The other questions during the Q&A session were mainly concerned with calls to action, what is it that we can do? The questions sounded rather like the “we” meant a crowd of individuals as opposed to “we” the people. They brought up a journalist jailed in Yemen, petitions for his release as he was arrested while covering this story. Ladies and gentlemen of the jury, as well-off citizens nestled on the island of Manhattan, is there nothing more you can do than sign a petition? On your own? I guess not. In the theater, many of those watching the horrific catalog of violence wrecked by the American government probably voted for Barack Obama, the man whose voice on the phone actually demanded the Yemeni journalist’s imprisonment, the man whose order slaughters thousands of unnamed innocents. The viewer does not trust their own ability because she is limited by their view of the world where all one can do is sign a petition and vote the lesser of two villainous warmongers.

reality check: American radicalism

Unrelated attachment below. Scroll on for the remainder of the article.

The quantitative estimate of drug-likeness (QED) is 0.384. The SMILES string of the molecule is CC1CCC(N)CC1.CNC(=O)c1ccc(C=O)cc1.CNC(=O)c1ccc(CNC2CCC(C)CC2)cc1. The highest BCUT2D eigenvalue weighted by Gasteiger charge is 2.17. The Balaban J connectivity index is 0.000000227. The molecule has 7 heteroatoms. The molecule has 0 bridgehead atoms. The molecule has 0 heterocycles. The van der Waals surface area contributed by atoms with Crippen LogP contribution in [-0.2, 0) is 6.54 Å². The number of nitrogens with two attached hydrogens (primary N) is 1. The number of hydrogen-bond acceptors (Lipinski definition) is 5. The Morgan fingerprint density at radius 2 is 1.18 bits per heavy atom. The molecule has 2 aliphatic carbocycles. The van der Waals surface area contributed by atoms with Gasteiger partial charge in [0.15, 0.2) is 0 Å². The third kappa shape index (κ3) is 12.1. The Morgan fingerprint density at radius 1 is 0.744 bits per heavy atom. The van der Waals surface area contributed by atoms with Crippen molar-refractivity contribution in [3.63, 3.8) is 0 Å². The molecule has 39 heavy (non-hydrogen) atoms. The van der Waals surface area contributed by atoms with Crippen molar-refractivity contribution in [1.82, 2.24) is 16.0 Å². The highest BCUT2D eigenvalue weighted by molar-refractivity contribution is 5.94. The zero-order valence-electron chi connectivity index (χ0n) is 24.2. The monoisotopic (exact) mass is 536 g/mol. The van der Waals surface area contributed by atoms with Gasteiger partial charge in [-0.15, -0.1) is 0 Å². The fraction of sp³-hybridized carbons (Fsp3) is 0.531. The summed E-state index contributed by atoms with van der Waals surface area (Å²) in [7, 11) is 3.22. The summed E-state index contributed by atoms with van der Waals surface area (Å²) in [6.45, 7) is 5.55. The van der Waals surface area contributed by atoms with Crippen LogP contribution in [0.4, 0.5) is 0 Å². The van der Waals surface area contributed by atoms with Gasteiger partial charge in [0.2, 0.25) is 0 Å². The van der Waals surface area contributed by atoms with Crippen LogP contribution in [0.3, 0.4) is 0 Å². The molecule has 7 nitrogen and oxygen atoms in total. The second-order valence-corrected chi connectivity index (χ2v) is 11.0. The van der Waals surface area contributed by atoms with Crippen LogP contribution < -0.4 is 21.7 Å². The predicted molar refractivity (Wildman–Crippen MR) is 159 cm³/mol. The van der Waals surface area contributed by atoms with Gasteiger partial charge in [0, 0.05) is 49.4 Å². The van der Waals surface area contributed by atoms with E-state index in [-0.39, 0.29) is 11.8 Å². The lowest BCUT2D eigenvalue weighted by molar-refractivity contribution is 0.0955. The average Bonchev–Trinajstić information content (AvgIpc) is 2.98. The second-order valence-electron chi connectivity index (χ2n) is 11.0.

At the start of December 4th 1969, Fred Hampton was drugged by a FBI informant after teaching a political education course at a local church in Chicago. Later, when he was passed out, fourteen cops burst into his apartment and murdered him in his bed, next to his pregnant girlfriend. After two shots to the head to confirm his death, he was dragged into the hallway and left in a pool of blood. He was 21 years old.

Almost 100 years earlier, John Brown sat at his desk, waiting for execution at the age of 59. He wrote his last words to his wife. She was waiting nearby, but he was refused the right to spend the last night of his life with her, that refusal being the only time his stoic comportment threatened to break down. He had helped lead a militant uprising of enslaved people. He was hanged and then put in his coffin, noose still around his neck, and sent back north to be buried.